Measurements were taken using an infrared gas analyzer (IRGA) with air flow of 500 μmol s-1 and attached light source of 1000 μmol m-2 s-1. The following variables were measured: net photosynthesis rate (A) (μmol of CO2 m-2 s-1), transpiration (E) (mmol of H2O m-2 s-1), stomatal conductance (gs) (mol of H2O m-2 s-1), internal carbon concentration (Ci) (μmol m-2 s-1), and instantaneous water use efficiency (IWUE - A/E), calculated based on the relationship between net photosynthesis and transpiration [(μmol m-2 s-1) (mmol of H2O m-2 s-1)-1].

For statistical analysis, the data were subjected to analysis of variance and regression. Models were selected based on the significance of the regression coefficients.

Results and Discussion

Water availability influenced stomatal conductance as a function of the defoliation level, showing a very similar behavior in both evaluation periods (Figures 2A and B). Stomatal conductance showed maximum values of 0.79 mol of H2O m-2 s-1 with irrigation depth of 96.3% ETc at 50 DAE and 0.43 mol of H2O m-2 s-1 with irrigation depth of 92% ETc at 80 DAE, a result also found by Mathobo et al. (2017)Mathobo, R.; Marais, D.; Steyn, J. M. The effect of drought stress on yield, leaf gaseous exchange and chlorophyll fluorescence of dry beans (Phaseolus vulgaris L.). Agricultural Water Management, v.180, p.118-125, 2017. https://doi.org/10.1016/j.agwat.2016.11.005
https://doi.org/10.1016/j.agwat.2016.11....
, who observed that plants exhibit higher stomatal conductance when young, with subsequent decrease along its development. These results may be associated with the reduction in the efficiency of solar radiation absorption due to leaf senescence, and also with the lower demand for photoassimilates as the plant approaches the end of its cycle.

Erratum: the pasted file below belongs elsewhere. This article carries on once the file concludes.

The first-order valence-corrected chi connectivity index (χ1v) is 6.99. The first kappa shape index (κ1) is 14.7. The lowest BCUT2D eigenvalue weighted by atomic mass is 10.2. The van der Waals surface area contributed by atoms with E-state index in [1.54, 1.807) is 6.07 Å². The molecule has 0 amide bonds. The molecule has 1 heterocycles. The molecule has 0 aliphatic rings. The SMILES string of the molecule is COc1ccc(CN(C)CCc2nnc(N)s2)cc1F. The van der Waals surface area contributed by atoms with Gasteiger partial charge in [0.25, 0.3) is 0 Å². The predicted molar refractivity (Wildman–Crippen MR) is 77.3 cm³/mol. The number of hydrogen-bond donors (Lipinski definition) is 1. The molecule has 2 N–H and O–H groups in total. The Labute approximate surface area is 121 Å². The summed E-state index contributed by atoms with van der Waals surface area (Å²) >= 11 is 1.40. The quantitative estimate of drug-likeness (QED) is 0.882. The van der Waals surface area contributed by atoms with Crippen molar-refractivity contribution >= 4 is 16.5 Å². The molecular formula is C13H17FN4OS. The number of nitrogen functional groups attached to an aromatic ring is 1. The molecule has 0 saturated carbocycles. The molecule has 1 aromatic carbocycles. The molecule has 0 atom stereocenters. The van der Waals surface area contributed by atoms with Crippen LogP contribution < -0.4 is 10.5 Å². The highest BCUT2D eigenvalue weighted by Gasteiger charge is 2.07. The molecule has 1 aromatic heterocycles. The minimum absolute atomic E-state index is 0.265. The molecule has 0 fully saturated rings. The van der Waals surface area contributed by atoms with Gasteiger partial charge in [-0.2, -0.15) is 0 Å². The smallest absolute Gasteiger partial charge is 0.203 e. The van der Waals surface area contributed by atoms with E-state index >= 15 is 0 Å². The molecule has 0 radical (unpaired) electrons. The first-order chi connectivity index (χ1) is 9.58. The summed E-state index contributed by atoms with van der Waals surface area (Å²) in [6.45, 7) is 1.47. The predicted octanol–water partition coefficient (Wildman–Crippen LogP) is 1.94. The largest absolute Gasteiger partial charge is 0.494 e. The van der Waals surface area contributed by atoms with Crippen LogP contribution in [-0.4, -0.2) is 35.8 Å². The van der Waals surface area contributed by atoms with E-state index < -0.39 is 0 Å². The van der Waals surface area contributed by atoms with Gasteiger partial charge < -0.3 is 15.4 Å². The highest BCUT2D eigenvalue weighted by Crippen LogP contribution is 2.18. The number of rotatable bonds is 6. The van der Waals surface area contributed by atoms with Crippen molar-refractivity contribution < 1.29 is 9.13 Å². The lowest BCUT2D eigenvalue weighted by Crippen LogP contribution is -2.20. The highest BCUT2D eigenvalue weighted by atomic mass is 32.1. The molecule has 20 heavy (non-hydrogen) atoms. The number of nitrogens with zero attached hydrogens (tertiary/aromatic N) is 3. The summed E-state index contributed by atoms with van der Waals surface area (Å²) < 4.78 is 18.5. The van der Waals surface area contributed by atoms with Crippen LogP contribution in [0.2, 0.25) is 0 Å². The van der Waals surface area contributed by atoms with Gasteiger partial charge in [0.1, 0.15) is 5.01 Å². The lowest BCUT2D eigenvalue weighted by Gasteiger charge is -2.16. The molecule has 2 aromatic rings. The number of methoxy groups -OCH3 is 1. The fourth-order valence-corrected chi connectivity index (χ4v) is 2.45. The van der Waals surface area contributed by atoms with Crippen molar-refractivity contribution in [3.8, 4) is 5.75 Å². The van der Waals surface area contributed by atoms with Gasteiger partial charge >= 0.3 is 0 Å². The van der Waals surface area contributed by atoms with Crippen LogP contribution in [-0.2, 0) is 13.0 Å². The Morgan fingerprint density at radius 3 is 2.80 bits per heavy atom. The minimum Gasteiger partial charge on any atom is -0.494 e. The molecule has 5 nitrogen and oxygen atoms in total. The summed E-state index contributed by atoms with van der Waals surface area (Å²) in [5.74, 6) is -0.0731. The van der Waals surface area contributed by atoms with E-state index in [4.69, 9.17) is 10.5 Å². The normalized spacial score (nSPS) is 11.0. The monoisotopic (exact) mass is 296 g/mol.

Figure 2
Estimate of stomatal conductance (gs) (A and B), internal carbon concentration (Ci) (C and D), photosynthetic rate (A) (E and F) of sweet corn subjected to different irrigation depths (LI), for different defoliation levels at 50 and 80 DAE

In environments with severe water stress (50% ETc), stomatal conductance decreased in plants that did not suffer reduction in leaf area in initial growth stages, regardless of the evaluated period (Figure 2A and B). According to Nahar et al. (2016)Nahar, S.; Kalita, J.; Sahoo, L.; Tanti, B. Morphophysiological and molecular effects of drought stress in rice. Annals of Plant Sciences, v.5, p.1409-1416, 2016. https://doi.org/10.21746/aps.2016.09.001
https://doi.org/10.21746/aps.2016.09.001...
, this occurs because the decrease in soil water content reduces stomatal activity and, consequently, induces stomatal closure in the plants. However, with the occurrence of defoliation, stomatal conductance values were higher in comparison to the control in the same environment. According to Quentin et al. (2011)Quentin, A. G.; O'Grady, A. P.; Beadle, C. L.; Worledge, D.; Pinkard, E. A. Responses of transpiration and canopy conductance to partial defoliation of Eucalyptus globulus trees. Agricultural and Forest Meteorology, v.151, p.356-364, 2011. https://doi.org/10.1016/j.agrformet.2010.11.008
https://doi.org/10.1016/j.agrformet.2010...
, reduction in leaf area usually results in hydraulic improvements in the water balance of the remaining leaves, with subsequent increments in stomatal conductance, which can be even more evidenced with the increase in water availability (125% ETc).

Reduction of stomatal conductance in plants under water stress (125% ETc), in the absence of treatment with initial defoliation, results from a regulating behavior of the water balance, according to Mollard et al. (2008)Mollard, F. P. O.; Striker, G. G.; Ploschuk, E. L.; Vega, A. S.; Insausti, P. Flooding tolerance of Paspalum dilatatum (Poaceae: Paniceae) from upland and lowland positions in a natural grassland. Flora - Morphology, Distribution, Functional Ecology of Plants, v.203, p.548-556, 2008. https://doi.org/10.1016/j.flora.2007.10.003
https://doi.org/10.1016/j.flora.2007.10....
. These authors also claim that this mechanism is a critical response of the plant to avoid leaf dehydration in species susceptible to water excess in the soil, thus allowing their survival, for reducing the absorption of potentially toxic ions.